Q: Mortgage co says mortgage from inherited property in Florida from Mom can't be assumed by 4 children, must be refinanced
We understand the Garn St Germaine Act of 1982 protects consumers from having onerous terms put on them when inheriting a mortgage. Our mother had Alzheimer's so I have been making the payments on time every month, never missed a payment. The property, still in probate, will be inherited equally by 4 children. How do I protest this with the mortgage company to assume the mortgage?
A: Requiring the heirs to refinance the mortgage is not placing onerous terms on the heirs. The mortgage company has every right to require someone with a mortgage to meet the financial requirements to hold a mortgage. If you can make the payments, get the mortgage refinanced in your name. You should consult a real.estate attorney.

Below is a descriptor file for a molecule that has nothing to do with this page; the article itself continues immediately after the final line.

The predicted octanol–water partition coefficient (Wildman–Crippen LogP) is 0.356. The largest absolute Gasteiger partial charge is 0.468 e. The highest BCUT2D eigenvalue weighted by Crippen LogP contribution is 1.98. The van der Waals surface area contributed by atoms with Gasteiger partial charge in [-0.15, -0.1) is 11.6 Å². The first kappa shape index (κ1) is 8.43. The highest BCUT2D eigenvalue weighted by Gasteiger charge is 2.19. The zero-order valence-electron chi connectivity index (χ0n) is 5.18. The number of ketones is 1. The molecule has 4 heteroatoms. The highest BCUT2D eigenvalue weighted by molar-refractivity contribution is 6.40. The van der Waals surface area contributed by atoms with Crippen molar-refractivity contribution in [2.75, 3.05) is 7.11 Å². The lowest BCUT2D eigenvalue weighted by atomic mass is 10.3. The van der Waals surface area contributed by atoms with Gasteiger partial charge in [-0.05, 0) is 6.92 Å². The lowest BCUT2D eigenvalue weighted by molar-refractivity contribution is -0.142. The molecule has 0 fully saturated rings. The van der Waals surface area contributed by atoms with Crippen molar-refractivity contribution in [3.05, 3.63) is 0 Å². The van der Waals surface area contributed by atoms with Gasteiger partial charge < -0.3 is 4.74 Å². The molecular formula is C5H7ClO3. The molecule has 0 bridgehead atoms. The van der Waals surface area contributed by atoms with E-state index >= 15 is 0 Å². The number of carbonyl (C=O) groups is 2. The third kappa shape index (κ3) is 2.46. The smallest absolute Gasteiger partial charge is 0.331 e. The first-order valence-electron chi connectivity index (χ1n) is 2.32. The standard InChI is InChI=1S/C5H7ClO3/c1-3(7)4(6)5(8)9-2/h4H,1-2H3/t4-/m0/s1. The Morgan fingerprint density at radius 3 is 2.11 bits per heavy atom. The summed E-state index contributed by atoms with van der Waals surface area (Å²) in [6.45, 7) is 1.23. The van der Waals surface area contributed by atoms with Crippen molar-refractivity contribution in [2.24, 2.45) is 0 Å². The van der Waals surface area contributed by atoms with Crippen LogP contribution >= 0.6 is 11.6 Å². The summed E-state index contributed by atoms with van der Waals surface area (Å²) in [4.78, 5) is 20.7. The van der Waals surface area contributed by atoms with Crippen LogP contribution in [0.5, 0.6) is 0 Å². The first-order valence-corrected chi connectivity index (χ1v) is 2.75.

A: Generally, and specifically the mortgage company is likely wrong. The federal Garn-St. Germain Depository Institutions Act of 1982 prohibits enforcement of a due-on-sale clause after specific kinds of transactions, like a property transfer to a relative upon the borrower’s death or a transfer from a parent to child. (12 U.S.C. § 1701j-3). So, if the property transfer is covered by the Garn-St. Germain Act, you can keep making payments on the loan—and the transfer can’t be the basis for acceleration and foreclosure. You can also assume the loan if you want. The Consumer Financial Protection Bureau (CFPB) issued an interpretive rule that helps an heir assume a deceased borrower’s mortgage after inheriting a home. (In the Dodd-Frank Wall Street Reform and Consumer Protection Act of 2010, Congress established the CFPB and gave it the authority to adopt new rules to protect consumers in mortgage transactions.) Specifically, after the original borrower dies, the person who inherits the home may be added to the loan as a borrower without triggering the ability-to-repay (ATR) rule. The catch is often that the inheriting person/s relatives must live in the home (The Garn-St. Germain Depository Institutions Act of 1982 gives relatives inheriting a mortgaged home certain rights. If inheriting a mortgaged home from a relative, the beneficiary can keep the mortgage in that relative's name, or assume it. However, relatives inheriting a mortgaged house must live in it if they intend to keep its mortgage in the deceased relative's name. Only related inheritors can keep mortgages in the names of the deceased borrowers). I will note, mortgage company always says it must be refinanced or assumption fee paid, if you inherited it via probate, that simply is not true, fight them on this with the law above brought to their attention. If probate has not been done and home declared homestead or otherwise transferred that also needs to be timely addressed and done.
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